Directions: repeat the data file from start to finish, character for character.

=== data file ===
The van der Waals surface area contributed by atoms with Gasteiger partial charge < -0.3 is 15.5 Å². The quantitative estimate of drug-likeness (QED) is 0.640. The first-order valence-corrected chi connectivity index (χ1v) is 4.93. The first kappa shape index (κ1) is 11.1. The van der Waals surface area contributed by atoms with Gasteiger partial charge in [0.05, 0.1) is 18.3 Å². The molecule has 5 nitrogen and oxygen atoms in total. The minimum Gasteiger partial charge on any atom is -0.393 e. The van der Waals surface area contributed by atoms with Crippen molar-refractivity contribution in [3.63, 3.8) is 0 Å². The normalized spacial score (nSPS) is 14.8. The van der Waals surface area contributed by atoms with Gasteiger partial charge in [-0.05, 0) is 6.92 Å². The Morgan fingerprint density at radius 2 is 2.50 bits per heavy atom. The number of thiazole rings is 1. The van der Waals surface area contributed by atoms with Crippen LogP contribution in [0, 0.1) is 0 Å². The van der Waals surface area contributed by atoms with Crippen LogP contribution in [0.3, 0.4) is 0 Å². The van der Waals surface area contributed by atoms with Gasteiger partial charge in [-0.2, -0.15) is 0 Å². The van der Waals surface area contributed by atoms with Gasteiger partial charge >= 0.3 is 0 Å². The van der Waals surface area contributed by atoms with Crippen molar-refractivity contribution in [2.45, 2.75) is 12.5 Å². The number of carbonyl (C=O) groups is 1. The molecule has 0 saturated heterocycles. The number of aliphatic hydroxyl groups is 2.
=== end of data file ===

The van der Waals surface area contributed by atoms with Gasteiger partial charge < -0.3 is 15.5 Å². The quantitative estimate of drug-likeness (QED) is 0.640. The first-order valence-corrected chi connectivity index (χ1v) is 4.93. The first kappa shape index (κ1) is 11.1. The van der Waals surface area contributed by atoms with Gasteiger partial charge in [0.05, 0.1) is 18.3 Å². The molecule has 5 nitrogen and oxygen atoms in total. The minimum Gasteiger partial charge on any atom is -0.393 e. The van der Waals surface area contributed by atoms with Crippen molar-refractivity contribution in [3.63, 3.8) is 0 Å². The normalized spacial score (nSPS) is 14.8. The van der Waals surface area contributed by atoms with Gasteiger partial charge in [-0.05, 0) is 6.92 Å². The Morgan fingerprint density at radius 2 is 2.50 bits per heavy atom. The number of thiazole rings is 1. The van der Waals surface area contributed by atoms with Crippen LogP contribution in [0, 0.1) is 0 Å². The van der Waals surface area contributed by atoms with Crippen LogP contribution in [0.3, 0.4) is 0 Å². The van der Waals surface area contributed by atoms with Gasteiger partial charge in [-0.2, -0.15) is 0 Å². The van der Waals surface area contributed by atoms with Gasteiger partial charge >= 0.3 is 0 Å². The van der Waals surface area contributed by atoms with Crippen molar-refractivity contribution in [2.45, 2.75) is 12.5 Å². The number of carbonyl (C=O) groups is 1. The molecule has 0 saturated heterocycles. The number of aliphatic hydroxyl groups is 2.